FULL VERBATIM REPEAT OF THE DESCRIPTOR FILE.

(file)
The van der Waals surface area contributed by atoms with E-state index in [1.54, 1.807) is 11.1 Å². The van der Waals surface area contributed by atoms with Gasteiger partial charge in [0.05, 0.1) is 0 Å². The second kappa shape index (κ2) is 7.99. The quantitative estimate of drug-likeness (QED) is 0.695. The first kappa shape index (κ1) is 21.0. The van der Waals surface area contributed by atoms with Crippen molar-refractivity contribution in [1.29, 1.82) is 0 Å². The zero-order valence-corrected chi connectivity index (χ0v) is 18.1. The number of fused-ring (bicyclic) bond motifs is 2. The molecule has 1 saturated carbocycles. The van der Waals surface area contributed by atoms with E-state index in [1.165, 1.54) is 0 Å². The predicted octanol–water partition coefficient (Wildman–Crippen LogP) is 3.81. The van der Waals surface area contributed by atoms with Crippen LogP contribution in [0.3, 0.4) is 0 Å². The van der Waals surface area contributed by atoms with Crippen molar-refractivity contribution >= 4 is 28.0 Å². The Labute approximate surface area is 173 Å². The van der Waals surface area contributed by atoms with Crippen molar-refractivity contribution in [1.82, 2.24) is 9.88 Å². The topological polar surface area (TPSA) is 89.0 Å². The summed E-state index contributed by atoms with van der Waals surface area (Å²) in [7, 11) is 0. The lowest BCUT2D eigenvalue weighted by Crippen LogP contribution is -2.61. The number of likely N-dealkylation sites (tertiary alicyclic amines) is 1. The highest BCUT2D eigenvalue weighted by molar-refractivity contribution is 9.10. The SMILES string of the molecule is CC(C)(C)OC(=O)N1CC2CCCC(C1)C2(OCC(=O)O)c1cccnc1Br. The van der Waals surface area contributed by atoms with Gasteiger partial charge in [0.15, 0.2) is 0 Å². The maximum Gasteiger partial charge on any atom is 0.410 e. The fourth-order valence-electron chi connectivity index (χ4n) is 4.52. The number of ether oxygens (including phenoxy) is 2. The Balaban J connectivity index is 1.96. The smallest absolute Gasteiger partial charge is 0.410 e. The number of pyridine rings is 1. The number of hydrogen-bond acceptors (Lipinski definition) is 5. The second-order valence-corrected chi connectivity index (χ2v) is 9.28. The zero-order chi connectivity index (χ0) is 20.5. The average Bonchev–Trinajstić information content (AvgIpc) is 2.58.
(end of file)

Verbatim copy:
The van der Waals surface area contributed by atoms with E-state index in [1.54, 1.807) is 11.1 Å². The van der Waals surface area contributed by atoms with Gasteiger partial charge in [0.05, 0.1) is 0 Å². The second kappa shape index (κ2) is 7.99. The quantitative estimate of drug-likeness (QED) is 0.695. The first kappa shape index (κ1) is 21.0. The van der Waals surface area contributed by atoms with Crippen molar-refractivity contribution in [1.29, 1.82) is 0 Å². The zero-order valence-corrected chi connectivity index (χ0v) is 18.1. The number of fused-ring (bicyclic) bond motifs is 2. The molecule has 1 saturated carbocycles. The van der Waals surface area contributed by atoms with E-state index in [1.165, 1.54) is 0 Å². The predicted octanol–water partition coefficient (Wildman–Crippen LogP) is 3.81. The van der Waals surface area contributed by atoms with Crippen LogP contribution in [0.3, 0.4) is 0 Å². The van der Waals surface area contributed by atoms with Crippen molar-refractivity contribution >= 4 is 28.0 Å². The Labute approximate surface area is 173 Å². The van der Waals surface area contributed by atoms with Crippen molar-refractivity contribution in [1.82, 2.24) is 9.88 Å². The topological polar surface area (TPSA) is 89.0 Å². The summed E-state index contributed by atoms with van der Waals surface area (Å²) in [7, 11) is 0. The lowest BCUT2D eigenvalue weighted by Crippen LogP contribution is -2.61. The number of likely N-dealkylation sites (tertiary alicyclic amines) is 1. The highest BCUT2D eigenvalue weighted by molar-refractivity contribution is 9.10. The SMILES string of the molecule is CC(C)(C)OC(=O)N1CC2CCCC(C1)C2(OCC(=O)O)c1cccnc1Br. The van der Waals surface area contributed by atoms with Gasteiger partial charge in [0.15, 0.2) is 0 Å². The maximum Gasteiger partial charge on any atom is 0.410 e. The fourth-order valence-electron chi connectivity index (χ4n) is 4.52. The number of ether oxygens (including phenoxy) is 2. The Balaban J connectivity index is 1.96. The smallest absolute Gasteiger partial charge is 0.410 e. The number of pyridine rings is 1. The number of hydrogen-bond acceptors (Lipinski definition) is 5. The second-order valence-corrected chi connectivity index (χ2v) is 9.28. The zero-order chi connectivity index (χ0) is 20.5. The average Bonchev–Trinajstić information content (AvgIpc) is 2.58.